Last week, Jude and I went for a drive up to Arolla to do a walk up the valley. We knew that heli-skiing (and heli-boarding) had become popular, but even we were surprised to see not one, but three helicopters waiting to take their clients high into the mountains. We were lucky in that 5 people arrived just as we got to the first one and soon they took off. (See pics 4 & 5). On our return another group arrived and a second (pic 7) soon disappeared over the horizon. As we made our way back through the woods, it seemed like only a matter of minutes had elapsed and the 5 in the first group came whizzing by, obviously eager to take off for at least a third time!

‘New’ website…

I mentioned a couple of weeks ago that I was working on adding all 33 of the walks I had documented to this website and now I’m pleased to announce, IT’s FINISHED!! 😊 I had wondered about waiting until 5am on 4th March ’21 to ‘launch’ it, but I just couldn’t wait that long! (I hope you see what I did there).

I’ve updated the banner photos too, to have a little more variety and added a Contact menu option – just in case anyone would like to comment or request any more information. So, please feel free to have a browse around the pages under the “Walks in the Val d’Hérens” heading – at anytime and especially if you are stuck at home and self-isolating. Just select Easy, Medium or Challenging and then click on any of the walks summarised underneath the overview map… You’ll then find a map and a gallery of photos, as well as a route description should anyone visit this area to do any of the walks themselves.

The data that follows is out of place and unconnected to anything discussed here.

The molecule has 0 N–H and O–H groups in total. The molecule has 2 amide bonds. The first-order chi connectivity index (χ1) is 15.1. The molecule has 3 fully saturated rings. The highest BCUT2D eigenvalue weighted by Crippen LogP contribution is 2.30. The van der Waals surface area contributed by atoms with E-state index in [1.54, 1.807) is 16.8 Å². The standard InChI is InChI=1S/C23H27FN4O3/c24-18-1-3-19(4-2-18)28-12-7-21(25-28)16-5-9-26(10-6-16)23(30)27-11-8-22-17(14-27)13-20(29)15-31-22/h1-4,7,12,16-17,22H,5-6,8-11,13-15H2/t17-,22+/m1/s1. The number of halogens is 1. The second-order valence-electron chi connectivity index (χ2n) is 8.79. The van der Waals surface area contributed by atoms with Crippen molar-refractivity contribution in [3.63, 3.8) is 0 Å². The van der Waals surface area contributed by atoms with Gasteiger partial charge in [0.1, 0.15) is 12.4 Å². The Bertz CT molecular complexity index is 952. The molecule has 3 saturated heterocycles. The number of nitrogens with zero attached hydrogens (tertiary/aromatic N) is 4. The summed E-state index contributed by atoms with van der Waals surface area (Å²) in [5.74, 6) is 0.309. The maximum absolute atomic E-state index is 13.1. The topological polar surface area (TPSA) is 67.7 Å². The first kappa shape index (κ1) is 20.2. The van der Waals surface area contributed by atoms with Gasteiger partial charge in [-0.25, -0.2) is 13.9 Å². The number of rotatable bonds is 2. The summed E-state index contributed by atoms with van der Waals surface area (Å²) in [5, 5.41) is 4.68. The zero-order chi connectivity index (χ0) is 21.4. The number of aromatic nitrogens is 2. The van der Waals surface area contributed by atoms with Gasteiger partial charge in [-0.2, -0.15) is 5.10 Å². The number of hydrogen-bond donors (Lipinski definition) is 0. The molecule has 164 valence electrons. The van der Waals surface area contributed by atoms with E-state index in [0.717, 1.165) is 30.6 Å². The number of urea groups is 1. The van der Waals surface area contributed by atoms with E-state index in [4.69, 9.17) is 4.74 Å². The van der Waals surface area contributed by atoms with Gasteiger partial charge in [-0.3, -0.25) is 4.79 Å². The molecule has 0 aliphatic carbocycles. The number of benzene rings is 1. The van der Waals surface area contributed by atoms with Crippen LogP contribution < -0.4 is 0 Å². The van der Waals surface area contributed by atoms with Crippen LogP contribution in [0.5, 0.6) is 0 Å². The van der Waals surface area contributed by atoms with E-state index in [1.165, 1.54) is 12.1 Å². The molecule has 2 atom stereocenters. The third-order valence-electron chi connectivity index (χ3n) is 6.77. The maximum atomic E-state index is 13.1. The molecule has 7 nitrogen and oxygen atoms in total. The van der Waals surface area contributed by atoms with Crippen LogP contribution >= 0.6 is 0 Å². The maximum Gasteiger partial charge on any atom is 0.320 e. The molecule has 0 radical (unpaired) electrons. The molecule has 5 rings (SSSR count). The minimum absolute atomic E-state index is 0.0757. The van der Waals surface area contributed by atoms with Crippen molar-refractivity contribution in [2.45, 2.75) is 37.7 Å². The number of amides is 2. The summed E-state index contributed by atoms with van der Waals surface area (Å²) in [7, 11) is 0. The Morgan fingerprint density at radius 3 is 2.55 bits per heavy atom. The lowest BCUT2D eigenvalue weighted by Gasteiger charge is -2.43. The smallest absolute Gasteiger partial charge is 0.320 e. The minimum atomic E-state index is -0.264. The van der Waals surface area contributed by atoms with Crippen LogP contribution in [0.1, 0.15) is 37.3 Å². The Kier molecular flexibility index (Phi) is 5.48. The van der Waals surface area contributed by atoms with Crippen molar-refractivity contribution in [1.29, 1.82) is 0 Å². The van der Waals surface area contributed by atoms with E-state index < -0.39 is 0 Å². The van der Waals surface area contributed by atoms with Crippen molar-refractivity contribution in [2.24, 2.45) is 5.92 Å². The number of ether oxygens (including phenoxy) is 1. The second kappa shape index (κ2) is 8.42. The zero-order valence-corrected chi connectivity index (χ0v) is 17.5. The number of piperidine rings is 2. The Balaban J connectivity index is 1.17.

Below are a few random photos taken from the associated galleries… (I should have done a quiz and asked which walk they belonged to… Too late now of course!) I hope it showcases what a wild and naturally beautiful part of the world the Val d’Hérens is!

Your comments and feedback (especially for any improvements) are always welcome of course. 😊

La Sage and Villa from Evolène (Walk 5), Val d’Hérens, Switzerland

Following on from my walk with Jude on Sunday morning, the sun was still shining brightly (and snow was expected over the next few days), so I decided to go out again in the afternoon. I chose another of the walks on my list, as it gave me the opportunity to check the detailed Route Description (which turned out to have a couple of errors). It also ticked off another of the ten ‘Easy’ walks, which I’m hoping to do over the next few weeks.

For info. I’ve now completed the Overview Map, Gallery and Route Description for 21 of the 33 walks described under the “Walks in the Val d’Hérens” menu heading (above) and I still hope to finish them all by the end of January. I’ll keep you posted! 🤣

Sion, Valais, Switzerland

Following on from my post yesterday… When I reached Sion, I had just missed the 14:10 bus back to Evolène (by about 20 minutes). This meant I had a good hour and a half to wait before the next one. So what was a person to do with all the bars and cafés closed? Answer: Take a wander around the town and, in particular, walk up to the Valere Basilica and Chateau de Tourbillon, which were also closed, but both give fabulous views of each other as well as up and down the Rhone valley.

You do see some weird and wonderful things though while wandering around. I forgot to mention yesterday that I saw a man not just taking his dog for a walk but his cat as well! (It looked like a Siamese to me, but I could be wrong and it wasn’t even on a lead). And then as I descended from taking picture 7 below, I saw a man walking backwards up a small slope, lifting his feet quite deliberately as he did so. I hadn’t realised until I looked closely at picture 8 that I’d caught him ‘in action’. As we say in Yorkshire (and Lancashire), “There’s nowt so queer as folk!”

Bella Lui Walk, Rhone Valley, Switzerland